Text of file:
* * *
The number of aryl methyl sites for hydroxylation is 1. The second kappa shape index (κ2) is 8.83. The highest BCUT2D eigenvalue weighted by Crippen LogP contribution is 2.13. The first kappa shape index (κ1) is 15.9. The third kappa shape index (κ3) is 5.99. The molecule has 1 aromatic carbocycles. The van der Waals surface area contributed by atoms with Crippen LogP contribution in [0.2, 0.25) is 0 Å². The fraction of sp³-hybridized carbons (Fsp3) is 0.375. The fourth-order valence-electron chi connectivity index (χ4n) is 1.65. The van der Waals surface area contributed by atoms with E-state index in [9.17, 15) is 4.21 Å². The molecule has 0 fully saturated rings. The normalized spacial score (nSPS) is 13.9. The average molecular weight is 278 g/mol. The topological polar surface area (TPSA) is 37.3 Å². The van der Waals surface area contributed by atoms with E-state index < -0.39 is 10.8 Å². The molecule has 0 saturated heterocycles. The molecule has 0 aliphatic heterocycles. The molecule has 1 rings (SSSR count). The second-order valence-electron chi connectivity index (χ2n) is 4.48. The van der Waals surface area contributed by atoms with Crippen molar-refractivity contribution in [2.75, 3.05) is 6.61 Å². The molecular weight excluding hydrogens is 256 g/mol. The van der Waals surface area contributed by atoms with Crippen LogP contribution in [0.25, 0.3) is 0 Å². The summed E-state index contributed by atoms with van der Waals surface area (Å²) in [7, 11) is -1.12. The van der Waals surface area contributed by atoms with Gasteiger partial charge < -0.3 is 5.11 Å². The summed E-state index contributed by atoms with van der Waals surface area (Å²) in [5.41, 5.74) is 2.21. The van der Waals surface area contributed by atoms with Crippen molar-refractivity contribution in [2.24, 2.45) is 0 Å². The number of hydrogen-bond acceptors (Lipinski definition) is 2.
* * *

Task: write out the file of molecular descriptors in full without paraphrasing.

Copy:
The number of aryl methyl sites for hydroxylation is 1. The second kappa shape index (κ2) is 8.83. The highest BCUT2D eigenvalue weighted by Crippen LogP contribution is 2.13. The first kappa shape index (κ1) is 15.9. The third kappa shape index (κ3) is 5.99. The molecule has 1 aromatic carbocycles. The van der Waals surface area contributed by atoms with Crippen LogP contribution in [0.2, 0.25) is 0 Å². The fraction of sp³-hybridized carbons (Fsp3) is 0.375. The fourth-order valence-electron chi connectivity index (χ4n) is 1.65. The van der Waals surface area contributed by atoms with E-state index in [9.17, 15) is 4.21 Å². The molecule has 0 fully saturated rings. The normalized spacial score (nSPS) is 13.9. The average molecular weight is 278 g/mol. The topological polar surface area (TPSA) is 37.3 Å². The van der Waals surface area contributed by atoms with E-state index < -0.39 is 10.8 Å². The molecule has 0 saturated heterocycles. The molecule has 0 aliphatic heterocycles. The molecule has 1 rings (SSSR count). The second-order valence-electron chi connectivity index (χ2n) is 4.48. The van der Waals surface area contributed by atoms with Crippen molar-refractivity contribution in [2.75, 3.05) is 6.61 Å². The molecular weight excluding hydrogens is 256 g/mol. The van der Waals surface area contributed by atoms with Crippen LogP contribution in [0.25, 0.3) is 0 Å². The summed E-state index contributed by atoms with van der Waals surface area (Å²) in [7, 11) is -1.12. The van der Waals surface area contributed by atoms with Gasteiger partial charge < -0.3 is 5.11 Å². The summed E-state index contributed by atoms with van der Waals surface area (Å²) in [5.41, 5.74) is 2.21. The van der Waals surface area contributed by atoms with Crippen molar-refractivity contribution in [2.24, 2.45) is 0 Å². The number of hydrogen-bond acceptors (Lipinski definition) is 2.